Croxley Common Moor Site of Special Scientific Interest and Local Nature Reserve
Whilst all around land has been built on or improved for agriculture, Croxley Common Moor remains little changed. River action, combined with centuries of grazing, has produced a rich and diverse plant life. The Common is a Site of Special Scientific Interest due to the diversity of plant life and a Local Nature Reserve because of its value to local people.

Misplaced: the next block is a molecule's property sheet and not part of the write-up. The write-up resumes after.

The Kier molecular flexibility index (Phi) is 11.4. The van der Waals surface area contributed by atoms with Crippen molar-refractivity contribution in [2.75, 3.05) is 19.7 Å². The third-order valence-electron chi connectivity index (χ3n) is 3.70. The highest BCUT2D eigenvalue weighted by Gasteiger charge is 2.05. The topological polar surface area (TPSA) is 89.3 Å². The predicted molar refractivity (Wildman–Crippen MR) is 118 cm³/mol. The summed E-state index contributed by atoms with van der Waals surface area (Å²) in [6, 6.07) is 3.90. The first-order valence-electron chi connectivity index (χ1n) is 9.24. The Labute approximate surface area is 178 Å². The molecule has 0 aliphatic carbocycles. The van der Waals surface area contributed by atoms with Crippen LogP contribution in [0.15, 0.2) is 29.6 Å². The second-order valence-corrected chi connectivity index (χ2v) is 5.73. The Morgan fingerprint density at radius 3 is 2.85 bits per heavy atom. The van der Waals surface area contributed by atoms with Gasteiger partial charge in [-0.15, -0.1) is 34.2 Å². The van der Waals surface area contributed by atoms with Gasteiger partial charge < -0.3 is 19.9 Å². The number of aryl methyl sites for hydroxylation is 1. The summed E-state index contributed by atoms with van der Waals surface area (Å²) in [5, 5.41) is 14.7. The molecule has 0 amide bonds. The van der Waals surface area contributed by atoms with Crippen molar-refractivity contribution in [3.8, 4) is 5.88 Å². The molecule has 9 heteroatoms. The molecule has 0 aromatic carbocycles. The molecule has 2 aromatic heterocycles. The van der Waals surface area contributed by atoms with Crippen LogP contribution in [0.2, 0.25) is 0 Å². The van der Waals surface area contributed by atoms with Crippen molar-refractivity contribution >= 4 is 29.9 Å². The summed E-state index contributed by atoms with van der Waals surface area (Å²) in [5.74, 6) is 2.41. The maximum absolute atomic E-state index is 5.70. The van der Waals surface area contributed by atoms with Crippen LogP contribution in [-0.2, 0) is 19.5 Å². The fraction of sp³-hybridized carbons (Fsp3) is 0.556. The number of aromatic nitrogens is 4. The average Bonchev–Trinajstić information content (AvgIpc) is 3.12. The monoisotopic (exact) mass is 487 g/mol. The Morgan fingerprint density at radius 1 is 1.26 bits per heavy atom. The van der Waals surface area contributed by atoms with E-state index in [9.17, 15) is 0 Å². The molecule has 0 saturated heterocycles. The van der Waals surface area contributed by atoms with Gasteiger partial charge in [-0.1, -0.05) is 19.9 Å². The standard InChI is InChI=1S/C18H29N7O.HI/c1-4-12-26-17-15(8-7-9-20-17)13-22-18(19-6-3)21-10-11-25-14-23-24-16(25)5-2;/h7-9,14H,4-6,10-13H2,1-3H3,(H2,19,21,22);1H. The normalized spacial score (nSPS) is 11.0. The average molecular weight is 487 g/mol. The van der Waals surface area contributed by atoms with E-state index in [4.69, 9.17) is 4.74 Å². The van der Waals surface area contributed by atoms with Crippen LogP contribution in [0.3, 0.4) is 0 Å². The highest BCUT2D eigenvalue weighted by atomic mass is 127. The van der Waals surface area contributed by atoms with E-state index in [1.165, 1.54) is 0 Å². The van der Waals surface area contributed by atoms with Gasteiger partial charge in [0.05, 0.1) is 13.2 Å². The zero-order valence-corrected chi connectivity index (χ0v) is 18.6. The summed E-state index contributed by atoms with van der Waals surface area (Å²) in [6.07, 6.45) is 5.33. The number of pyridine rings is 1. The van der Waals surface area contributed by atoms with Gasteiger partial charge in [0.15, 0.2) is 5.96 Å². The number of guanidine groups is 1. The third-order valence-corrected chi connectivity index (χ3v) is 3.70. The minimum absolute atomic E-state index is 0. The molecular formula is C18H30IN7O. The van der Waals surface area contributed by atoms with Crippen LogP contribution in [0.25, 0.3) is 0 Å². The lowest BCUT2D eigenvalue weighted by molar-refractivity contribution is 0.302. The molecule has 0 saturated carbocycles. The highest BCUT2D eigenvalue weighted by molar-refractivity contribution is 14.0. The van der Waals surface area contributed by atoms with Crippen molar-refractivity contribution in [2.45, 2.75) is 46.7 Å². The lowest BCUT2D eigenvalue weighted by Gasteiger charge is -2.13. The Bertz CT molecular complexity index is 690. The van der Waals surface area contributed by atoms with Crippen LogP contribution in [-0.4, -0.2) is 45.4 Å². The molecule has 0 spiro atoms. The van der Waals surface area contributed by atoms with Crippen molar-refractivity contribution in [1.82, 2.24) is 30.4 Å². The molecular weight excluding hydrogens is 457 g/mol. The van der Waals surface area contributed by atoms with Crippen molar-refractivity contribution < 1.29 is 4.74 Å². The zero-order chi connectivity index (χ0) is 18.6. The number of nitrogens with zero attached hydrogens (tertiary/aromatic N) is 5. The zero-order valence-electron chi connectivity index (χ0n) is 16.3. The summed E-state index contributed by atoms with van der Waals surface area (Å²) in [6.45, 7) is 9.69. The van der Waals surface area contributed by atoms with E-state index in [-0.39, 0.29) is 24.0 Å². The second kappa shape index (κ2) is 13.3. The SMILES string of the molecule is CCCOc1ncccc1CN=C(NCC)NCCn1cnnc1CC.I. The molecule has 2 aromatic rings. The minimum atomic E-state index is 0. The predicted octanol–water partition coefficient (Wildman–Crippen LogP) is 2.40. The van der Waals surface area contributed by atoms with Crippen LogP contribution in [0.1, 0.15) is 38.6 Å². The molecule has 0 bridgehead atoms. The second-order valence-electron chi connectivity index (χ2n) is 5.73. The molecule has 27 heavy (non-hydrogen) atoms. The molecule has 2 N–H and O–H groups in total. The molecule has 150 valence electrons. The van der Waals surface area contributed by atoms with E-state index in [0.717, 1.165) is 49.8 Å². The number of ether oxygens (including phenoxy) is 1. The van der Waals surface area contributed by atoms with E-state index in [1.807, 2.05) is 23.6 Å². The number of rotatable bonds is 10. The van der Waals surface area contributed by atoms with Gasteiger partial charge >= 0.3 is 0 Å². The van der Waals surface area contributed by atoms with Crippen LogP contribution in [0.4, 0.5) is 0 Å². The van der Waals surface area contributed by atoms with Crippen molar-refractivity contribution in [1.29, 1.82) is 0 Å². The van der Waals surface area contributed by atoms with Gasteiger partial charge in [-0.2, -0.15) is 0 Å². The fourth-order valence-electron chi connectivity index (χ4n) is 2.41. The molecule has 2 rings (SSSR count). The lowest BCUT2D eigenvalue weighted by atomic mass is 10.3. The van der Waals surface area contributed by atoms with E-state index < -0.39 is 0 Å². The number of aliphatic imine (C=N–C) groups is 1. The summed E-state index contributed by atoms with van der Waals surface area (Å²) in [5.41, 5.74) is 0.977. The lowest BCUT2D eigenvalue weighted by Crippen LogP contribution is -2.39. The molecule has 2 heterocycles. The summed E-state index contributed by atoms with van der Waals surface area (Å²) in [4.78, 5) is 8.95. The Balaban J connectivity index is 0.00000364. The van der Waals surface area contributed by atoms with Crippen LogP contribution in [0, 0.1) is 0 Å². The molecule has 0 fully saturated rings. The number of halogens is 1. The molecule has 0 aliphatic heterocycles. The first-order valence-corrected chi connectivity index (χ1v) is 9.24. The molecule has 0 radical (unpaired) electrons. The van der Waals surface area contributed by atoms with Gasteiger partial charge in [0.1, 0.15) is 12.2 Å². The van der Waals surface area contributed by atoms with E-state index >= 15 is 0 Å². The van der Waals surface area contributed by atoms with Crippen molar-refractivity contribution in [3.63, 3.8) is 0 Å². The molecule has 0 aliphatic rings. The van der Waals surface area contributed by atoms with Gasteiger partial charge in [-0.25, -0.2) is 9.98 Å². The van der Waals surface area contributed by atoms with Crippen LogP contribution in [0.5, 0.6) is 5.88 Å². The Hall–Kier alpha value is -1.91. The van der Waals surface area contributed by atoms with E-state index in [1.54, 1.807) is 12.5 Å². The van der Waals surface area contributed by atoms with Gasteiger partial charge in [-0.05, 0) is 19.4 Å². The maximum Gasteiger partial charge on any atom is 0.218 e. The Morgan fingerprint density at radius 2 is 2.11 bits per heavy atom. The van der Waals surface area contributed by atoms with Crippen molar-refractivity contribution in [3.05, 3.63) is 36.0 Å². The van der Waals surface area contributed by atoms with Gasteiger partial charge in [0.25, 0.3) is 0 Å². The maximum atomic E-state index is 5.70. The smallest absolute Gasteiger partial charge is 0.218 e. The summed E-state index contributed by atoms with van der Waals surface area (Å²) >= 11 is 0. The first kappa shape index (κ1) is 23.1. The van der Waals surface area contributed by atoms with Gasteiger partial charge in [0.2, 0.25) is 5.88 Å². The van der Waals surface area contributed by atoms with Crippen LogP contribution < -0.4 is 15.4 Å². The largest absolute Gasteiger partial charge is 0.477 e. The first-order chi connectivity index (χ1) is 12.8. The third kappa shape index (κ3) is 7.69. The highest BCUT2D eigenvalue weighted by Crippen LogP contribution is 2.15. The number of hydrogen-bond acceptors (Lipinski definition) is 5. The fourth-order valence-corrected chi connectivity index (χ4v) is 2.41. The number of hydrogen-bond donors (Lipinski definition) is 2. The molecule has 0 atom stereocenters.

Over 250 different types of plants have been found on the moor. Small scale changes in the land increases the variety. Where the terrain is raised the freely draining ground produces dry soil, poor in nutrients, favouring many flowering plants. Where the ground falls into hollows soil becomes water logged, lending to different plant communities. Meadow ants make ant hills on the moor – this attracts green woodpeckers as they are their favourite food. The grassland and scattered bushed provides homes for birds, small mammals and countless insects.